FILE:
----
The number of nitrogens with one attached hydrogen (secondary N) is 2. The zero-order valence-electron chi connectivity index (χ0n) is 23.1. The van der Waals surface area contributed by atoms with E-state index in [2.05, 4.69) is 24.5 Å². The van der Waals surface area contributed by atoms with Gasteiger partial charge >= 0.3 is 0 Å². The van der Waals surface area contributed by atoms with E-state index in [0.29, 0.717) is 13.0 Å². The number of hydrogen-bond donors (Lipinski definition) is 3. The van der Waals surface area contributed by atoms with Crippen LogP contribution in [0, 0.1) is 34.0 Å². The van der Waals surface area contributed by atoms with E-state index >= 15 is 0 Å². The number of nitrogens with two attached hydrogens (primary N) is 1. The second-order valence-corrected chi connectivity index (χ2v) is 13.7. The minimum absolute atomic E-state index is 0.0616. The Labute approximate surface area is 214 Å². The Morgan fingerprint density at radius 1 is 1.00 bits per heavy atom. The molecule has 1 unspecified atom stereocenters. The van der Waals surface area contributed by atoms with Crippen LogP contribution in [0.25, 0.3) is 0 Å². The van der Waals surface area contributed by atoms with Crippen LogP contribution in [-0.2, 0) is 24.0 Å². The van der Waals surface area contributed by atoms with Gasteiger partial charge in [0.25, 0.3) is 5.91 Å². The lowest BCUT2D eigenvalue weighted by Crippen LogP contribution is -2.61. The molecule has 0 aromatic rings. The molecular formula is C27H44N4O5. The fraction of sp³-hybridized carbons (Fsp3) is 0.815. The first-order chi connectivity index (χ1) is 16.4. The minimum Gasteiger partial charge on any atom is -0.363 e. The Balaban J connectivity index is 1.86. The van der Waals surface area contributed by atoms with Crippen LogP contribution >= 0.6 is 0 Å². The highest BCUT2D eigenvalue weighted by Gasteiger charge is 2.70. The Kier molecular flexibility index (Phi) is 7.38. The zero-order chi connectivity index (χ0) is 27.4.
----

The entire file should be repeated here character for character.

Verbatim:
The number of nitrogens with one attached hydrogen (secondary N) is 2. The zero-order valence-electron chi connectivity index (χ0n) is 23.1. The van der Waals surface area contributed by atoms with E-state index in [2.05, 4.69) is 24.5 Å². The van der Waals surface area contributed by atoms with Gasteiger partial charge >= 0.3 is 0 Å². The van der Waals surface area contributed by atoms with E-state index in [0.29, 0.717) is 13.0 Å². The number of hydrogen-bond donors (Lipinski definition) is 3. The van der Waals surface area contributed by atoms with Crippen LogP contribution in [0, 0.1) is 34.0 Å². The van der Waals surface area contributed by atoms with E-state index >= 15 is 0 Å². The number of nitrogens with two attached hydrogens (primary N) is 1. The second-order valence-corrected chi connectivity index (χ2v) is 13.7. The minimum absolute atomic E-state index is 0.0616. The Labute approximate surface area is 214 Å². The Morgan fingerprint density at radius 1 is 1.00 bits per heavy atom. The molecule has 1 unspecified atom stereocenters. The van der Waals surface area contributed by atoms with Crippen LogP contribution in [0.25, 0.3) is 0 Å². The van der Waals surface area contributed by atoms with Crippen LogP contribution in [-0.2, 0) is 24.0 Å². The van der Waals surface area contributed by atoms with Gasteiger partial charge in [0.25, 0.3) is 5.91 Å². The lowest BCUT2D eigenvalue weighted by Crippen LogP contribution is -2.61. The molecule has 0 aromatic rings. The molecular formula is C27H44N4O5. The fraction of sp³-hybridized carbons (Fsp3) is 0.815. The first-order chi connectivity index (χ1) is 16.4. The minimum Gasteiger partial charge on any atom is -0.363 e. The Balaban J connectivity index is 1.86. The van der Waals surface area contributed by atoms with Crippen LogP contribution >= 0.6 is 0 Å². The highest BCUT2D eigenvalue weighted by Gasteiger charge is 2.70. The Kier molecular flexibility index (Phi) is 7.38. The zero-order chi connectivity index (χ0) is 27.4.